*Definition 1.3. *Let the sequence and , be real positive numbers such that . We say that a sequence belongs to the class if for all *n * we have
and for all one of the following holds: ,
.

We may write ** B** in the form of a multiplicity sequence , by grouping together all those terms that have the same modulus and ordering them so that . This form of ** B** is called as *reordering* (see [9]).

We prove the elementary fact.

Lemma 1.4. *Suppose is a Dzhrbasian domain such that Conditions (I), Condition (II), and (1.13) are satisfied. Moreover, suppose is a sequence of complex numbers which is a reordering of of a sequence such that as , satisfying (1.14). Then .*

*Proof. *Due to the definition of the domain , the principal branch of , that is, , is well defined on . Thus, is an analytic function in . Let and . Considering and whenever , there exists some positive constant such that for .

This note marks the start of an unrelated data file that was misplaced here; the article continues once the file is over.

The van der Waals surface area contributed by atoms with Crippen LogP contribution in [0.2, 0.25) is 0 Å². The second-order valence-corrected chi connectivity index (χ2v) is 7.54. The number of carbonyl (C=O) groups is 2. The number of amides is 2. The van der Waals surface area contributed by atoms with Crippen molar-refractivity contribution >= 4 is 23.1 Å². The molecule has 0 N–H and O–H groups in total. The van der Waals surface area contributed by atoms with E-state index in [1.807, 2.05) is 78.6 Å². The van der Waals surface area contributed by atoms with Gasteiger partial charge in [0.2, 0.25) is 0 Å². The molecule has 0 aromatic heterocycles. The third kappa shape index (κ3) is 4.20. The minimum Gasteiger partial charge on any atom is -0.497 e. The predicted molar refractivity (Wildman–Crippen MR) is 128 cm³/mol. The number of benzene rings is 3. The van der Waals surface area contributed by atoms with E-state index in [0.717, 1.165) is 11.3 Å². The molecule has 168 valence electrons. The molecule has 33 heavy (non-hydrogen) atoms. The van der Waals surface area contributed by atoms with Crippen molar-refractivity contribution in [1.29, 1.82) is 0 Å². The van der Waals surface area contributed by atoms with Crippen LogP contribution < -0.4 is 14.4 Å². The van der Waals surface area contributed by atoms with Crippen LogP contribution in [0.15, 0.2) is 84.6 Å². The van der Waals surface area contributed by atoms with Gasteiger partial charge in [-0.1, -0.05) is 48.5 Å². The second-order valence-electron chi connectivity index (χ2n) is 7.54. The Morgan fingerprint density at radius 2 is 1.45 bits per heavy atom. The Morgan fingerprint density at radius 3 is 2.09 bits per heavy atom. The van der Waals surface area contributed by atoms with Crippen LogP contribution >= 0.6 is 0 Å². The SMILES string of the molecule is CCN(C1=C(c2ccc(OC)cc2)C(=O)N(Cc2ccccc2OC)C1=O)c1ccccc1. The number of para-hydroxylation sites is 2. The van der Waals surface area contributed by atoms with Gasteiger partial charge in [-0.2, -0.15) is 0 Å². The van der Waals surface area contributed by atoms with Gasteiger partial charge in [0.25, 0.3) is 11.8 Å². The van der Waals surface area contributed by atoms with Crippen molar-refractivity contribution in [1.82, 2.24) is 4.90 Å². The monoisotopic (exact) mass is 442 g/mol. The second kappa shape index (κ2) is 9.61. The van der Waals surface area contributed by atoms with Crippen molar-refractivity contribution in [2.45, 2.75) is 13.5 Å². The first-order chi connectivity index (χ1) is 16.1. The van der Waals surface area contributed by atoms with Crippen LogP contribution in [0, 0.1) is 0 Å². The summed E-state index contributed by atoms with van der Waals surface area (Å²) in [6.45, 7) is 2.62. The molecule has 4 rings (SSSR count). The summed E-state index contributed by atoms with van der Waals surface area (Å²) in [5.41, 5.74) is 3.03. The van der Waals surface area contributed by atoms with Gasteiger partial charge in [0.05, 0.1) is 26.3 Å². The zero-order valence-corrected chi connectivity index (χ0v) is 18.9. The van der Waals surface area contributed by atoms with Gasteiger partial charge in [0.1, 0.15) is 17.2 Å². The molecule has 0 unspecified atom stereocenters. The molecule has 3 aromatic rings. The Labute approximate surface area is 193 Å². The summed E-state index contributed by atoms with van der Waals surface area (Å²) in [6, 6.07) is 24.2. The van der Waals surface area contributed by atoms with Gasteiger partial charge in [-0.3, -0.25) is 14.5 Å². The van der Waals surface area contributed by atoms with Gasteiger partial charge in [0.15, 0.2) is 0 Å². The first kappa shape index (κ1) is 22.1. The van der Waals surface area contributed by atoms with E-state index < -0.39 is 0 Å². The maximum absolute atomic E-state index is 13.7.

Since as , for sufficiently large which is denoted by , we have . Without loss of generality, we can suppose . By (1.4), we have
Thus, we have

The main result of this paper is as follows.

Theorem 1.5. *Suppose that is a Dzhrbasian domain such that Conditions (I), (II), and (1.13) are satisfied. Moreover, suppose that is a sequence of complex numbers which is a reordering of of a sequence such that as , satisfying (1.14). If
**
where is defined in (1.16), is defined in (1.6), and is defined in (1.17), then the system is complete in .*

The paper is organized as follows. In Section 2, crucial lemmas in proving Theorem 1.5 will be presented. In Section 3, the completeness theorem above will be proved.

#### 2. Preliminary Lemmas

We consider the function where denotes the multiplicity of the term and the integral

For sufficiently small , denote Under the Conditions (I), (II), and Definition 1.3, by [10], we can get the following estimates which will play an important role in the proof of Theorem 1.5.

Lemma 2.1. * Given ,
**
where is a constant which depends only on .*